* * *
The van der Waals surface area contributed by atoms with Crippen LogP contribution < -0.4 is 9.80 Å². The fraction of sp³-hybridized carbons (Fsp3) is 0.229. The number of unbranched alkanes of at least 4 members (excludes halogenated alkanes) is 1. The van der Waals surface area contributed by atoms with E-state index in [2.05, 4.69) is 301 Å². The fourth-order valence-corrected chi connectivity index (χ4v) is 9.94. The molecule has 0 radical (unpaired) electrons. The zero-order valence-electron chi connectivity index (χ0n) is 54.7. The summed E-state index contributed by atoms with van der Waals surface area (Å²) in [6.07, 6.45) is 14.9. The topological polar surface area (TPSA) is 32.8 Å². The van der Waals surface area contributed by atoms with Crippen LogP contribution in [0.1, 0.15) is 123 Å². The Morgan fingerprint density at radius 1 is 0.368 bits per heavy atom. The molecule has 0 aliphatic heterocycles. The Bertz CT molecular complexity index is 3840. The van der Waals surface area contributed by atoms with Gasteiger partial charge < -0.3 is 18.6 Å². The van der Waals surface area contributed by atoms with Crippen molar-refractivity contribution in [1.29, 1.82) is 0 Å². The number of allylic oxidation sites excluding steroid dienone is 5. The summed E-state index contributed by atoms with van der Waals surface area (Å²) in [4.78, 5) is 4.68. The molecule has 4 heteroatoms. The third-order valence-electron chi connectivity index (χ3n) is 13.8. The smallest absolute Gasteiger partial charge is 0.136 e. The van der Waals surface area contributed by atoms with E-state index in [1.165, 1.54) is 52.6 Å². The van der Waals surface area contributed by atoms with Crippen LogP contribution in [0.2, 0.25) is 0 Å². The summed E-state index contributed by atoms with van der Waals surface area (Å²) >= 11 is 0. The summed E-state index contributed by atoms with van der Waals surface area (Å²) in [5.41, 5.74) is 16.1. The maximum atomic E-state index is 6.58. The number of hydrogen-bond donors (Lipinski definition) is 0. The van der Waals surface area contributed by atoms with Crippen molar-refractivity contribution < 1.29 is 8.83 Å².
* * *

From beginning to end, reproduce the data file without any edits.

The van der Waals surface area contributed by atoms with Crippen LogP contribution < -0.4 is 9.80 Å². The fraction of sp³-hybridized carbons (Fsp3) is 0.229. The number of unbranched alkanes of at least 4 members (excludes halogenated alkanes) is 1. The van der Waals surface area contributed by atoms with E-state index in [2.05, 4.69) is 301 Å². The fourth-order valence-corrected chi connectivity index (χ4v) is 9.94. The molecule has 0 radical (unpaired) electrons. The zero-order valence-electron chi connectivity index (χ0n) is 54.7. The summed E-state index contributed by atoms with van der Waals surface area (Å²) in [6.07, 6.45) is 14.9. The topological polar surface area (TPSA) is 32.8 Å². The van der Waals surface area contributed by atoms with Crippen LogP contribution in [0.1, 0.15) is 123 Å². The Morgan fingerprint density at radius 1 is 0.368 bits per heavy atom. The molecule has 0 aliphatic heterocycles. The Bertz CT molecular complexity index is 3840. The van der Waals surface area contributed by atoms with Gasteiger partial charge < -0.3 is 18.6 Å². The van der Waals surface area contributed by atoms with Crippen molar-refractivity contribution in [1.29, 1.82) is 0 Å². The number of allylic oxidation sites excluding steroid dienone is 5. The summed E-state index contributed by atoms with van der Waals surface area (Å²) in [4.78, 5) is 4.68. The molecule has 4 heteroatoms. The third-order valence-electron chi connectivity index (χ3n) is 13.8. The smallest absolute Gasteiger partial charge is 0.136 e. The van der Waals surface area contributed by atoms with E-state index in [1.165, 1.54) is 52.6 Å². The van der Waals surface area contributed by atoms with Crippen LogP contribution in [0.2, 0.25) is 0 Å². The summed E-state index contributed by atoms with van der Waals surface area (Å²) >= 11 is 0. The summed E-state index contributed by atoms with van der Waals surface area (Å²) in [5.41, 5.74) is 16.1. The maximum atomic E-state index is 6.58. The number of hydrogen-bond donors (Lipinski definition) is 0. The van der Waals surface area contributed by atoms with Crippen molar-refractivity contribution < 1.29 is 8.83 Å².